Human Geography Teacher Resources
Find Human Geography educational ideas and activities
Showing 1 - 20 of 127 resources
Students discover the history of Northern Ireland using a powerpoint presentation in this lesson created for an Advanced Placement Human Geography class. This lesson does not include a Powerpoint presentation (Teachers would be responsible for collecting the information and created one).
Students examine the study of human geography and how resources influence population density. They define culture, and in small groups create a collage that illustrates and defines either population distribution, urbanization, cultural landscapes, or cultural change.
Students analyze John Brown's attitudes and actions against slavery and the differences between his views and those of other people who were active in the abolitionist movement. They write journal entries from an abolitionist point of view.
Construct a personal journey time-line. First, learners explore the travels of Tweega, the giraffe, in the book Chee-Lin, A Giraffe's Journey by James Rumford. Then they compare and contrast regions in the story and reflect on their own life. Finally, they plot events on a time line. Note: Numerous excellent resource links are included.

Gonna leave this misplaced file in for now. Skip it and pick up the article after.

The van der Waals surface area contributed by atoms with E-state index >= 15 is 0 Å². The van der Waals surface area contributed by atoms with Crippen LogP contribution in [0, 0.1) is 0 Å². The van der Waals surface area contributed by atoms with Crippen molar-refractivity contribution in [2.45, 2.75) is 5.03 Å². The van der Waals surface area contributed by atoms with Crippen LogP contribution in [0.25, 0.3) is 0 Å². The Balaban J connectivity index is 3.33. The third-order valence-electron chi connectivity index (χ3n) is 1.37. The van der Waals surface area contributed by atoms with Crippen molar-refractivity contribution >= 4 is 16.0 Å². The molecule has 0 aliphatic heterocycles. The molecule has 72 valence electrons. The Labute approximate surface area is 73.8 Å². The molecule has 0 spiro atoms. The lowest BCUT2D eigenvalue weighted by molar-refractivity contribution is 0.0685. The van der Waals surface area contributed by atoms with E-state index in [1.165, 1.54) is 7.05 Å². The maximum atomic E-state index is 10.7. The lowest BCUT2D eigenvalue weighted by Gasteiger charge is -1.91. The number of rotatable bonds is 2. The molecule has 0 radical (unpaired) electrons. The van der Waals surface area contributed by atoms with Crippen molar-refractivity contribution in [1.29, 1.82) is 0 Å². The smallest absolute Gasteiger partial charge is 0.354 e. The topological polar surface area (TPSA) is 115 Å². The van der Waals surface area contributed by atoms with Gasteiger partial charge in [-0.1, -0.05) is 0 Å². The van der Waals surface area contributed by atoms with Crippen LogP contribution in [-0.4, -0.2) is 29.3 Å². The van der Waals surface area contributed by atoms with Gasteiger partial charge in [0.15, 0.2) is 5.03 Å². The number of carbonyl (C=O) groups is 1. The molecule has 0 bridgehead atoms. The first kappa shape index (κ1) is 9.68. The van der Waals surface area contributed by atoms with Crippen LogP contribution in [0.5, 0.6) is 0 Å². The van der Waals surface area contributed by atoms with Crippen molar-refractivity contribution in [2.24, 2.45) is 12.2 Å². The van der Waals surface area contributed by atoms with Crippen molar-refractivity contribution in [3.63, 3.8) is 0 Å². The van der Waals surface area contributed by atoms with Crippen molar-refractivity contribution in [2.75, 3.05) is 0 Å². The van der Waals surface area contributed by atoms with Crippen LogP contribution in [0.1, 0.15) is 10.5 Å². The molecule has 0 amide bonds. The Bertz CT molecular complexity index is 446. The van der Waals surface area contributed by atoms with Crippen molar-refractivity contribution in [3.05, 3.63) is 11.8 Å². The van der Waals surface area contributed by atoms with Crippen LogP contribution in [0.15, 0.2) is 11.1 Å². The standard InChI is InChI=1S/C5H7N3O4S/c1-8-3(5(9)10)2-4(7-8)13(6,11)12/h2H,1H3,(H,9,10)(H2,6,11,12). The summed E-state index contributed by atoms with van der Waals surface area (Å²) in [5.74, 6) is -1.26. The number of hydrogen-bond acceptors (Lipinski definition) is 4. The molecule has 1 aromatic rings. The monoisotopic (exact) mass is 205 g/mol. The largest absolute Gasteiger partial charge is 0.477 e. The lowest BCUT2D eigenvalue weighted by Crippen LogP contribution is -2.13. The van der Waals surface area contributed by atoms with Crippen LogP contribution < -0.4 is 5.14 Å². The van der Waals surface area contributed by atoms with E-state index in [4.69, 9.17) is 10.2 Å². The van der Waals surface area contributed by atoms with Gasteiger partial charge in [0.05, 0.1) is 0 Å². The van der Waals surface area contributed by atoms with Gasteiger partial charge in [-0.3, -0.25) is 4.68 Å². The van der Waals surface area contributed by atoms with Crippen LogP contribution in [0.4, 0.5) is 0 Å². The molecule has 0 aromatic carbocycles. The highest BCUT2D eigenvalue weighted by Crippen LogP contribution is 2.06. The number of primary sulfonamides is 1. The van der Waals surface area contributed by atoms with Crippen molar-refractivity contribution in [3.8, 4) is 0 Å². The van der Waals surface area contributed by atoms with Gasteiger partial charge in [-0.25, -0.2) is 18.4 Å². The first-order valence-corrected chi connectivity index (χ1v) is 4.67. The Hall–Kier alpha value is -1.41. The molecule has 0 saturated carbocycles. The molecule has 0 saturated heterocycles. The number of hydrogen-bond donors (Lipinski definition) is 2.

Young scholars are able to identify the causes and effects of erosion. They hypothesize ways to help curb erosion. Students are able to identify ways being used now to curb erosion. They are shown two different types of erosion, by putting some of the dirt in the box lid and some more in a paint tray.
Students research the origins of Samba in Brazil using the internet. After defining new vocabulary, they locate the cities in Brazil using latitude and longitude which practice the Samba. In groups, they compare and contrast the different types of Latin American dances and music and write an essay to end the lesson.
Learners examine the economic and political structure of Afghanistan. They compare and contrast the Constitution of Afghanistan to the Constitution of the United States. Using the Internet, newspapers, and other resources, students explore Afghanistan. They examine the typical life of a teenager in this country. Learners create a travel diary of their "journey" through Afghanistan.
Learners visit the Locator Booth exhibit in Xpedition Hall and consider conditions to find places' positions. They see how human and physical factors define eight South American hot spots.
Students consult online resources to identify and map the world's largest cities and metropolitan areas. They analyze birth rates, settlement patterns and other demographic data and make predictions for the future. They write essays regarding these predictions.
Students explore how physical and human geography features effected Lewis and Clark's expedition by using the Lewis and Clark Digital Discovery Web site.
Students identify the location of different cultural groups within the United States (agricultural, retirement, urban, etc.) They map these areas and analyze the correlation between the landscape of a given region and the type of settlement that is there.